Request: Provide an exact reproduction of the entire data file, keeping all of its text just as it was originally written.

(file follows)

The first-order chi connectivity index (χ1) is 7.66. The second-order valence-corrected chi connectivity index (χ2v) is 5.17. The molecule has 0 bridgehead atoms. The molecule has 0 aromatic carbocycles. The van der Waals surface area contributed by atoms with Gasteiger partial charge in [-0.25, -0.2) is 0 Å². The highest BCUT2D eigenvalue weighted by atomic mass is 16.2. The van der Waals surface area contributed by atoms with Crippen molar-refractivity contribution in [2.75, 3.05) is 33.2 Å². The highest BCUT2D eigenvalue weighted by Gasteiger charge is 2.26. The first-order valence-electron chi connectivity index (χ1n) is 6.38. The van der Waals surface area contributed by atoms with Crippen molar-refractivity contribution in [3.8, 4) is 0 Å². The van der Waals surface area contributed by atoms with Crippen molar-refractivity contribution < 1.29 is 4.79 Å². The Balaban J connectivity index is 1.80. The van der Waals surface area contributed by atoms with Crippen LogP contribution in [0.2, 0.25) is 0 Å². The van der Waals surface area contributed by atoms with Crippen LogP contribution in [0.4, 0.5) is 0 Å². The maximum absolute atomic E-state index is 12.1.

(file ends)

The first-order chi connectivity index (χ1) is 7.66. The second-order valence-corrected chi connectivity index (χ2v) is 5.17. The molecule has 0 bridgehead atoms. The molecule has 0 aromatic carbocycles. The van der Waals surface area contributed by atoms with Gasteiger partial charge in [-0.25, -0.2) is 0 Å². The highest BCUT2D eigenvalue weighted by atomic mass is 16.2. The van der Waals surface area contributed by atoms with Crippen molar-refractivity contribution in [2.75, 3.05) is 33.2 Å². The highest BCUT2D eigenvalue weighted by Gasteiger charge is 2.26. The first-order valence-electron chi connectivity index (χ1n) is 6.38. The van der Waals surface area contributed by atoms with Crippen molar-refractivity contribution in [3.8, 4) is 0 Å². The van der Waals surface area contributed by atoms with Crippen molar-refractivity contribution < 1.29 is 4.79 Å². The Balaban J connectivity index is 1.80. The van der Waals surface area contributed by atoms with Crippen LogP contribution in [0.2, 0.25) is 0 Å². The van der Waals surface area contributed by atoms with Crippen LogP contribution in [0.4, 0.5) is 0 Å². The maximum absolute atomic E-state index is 12.1.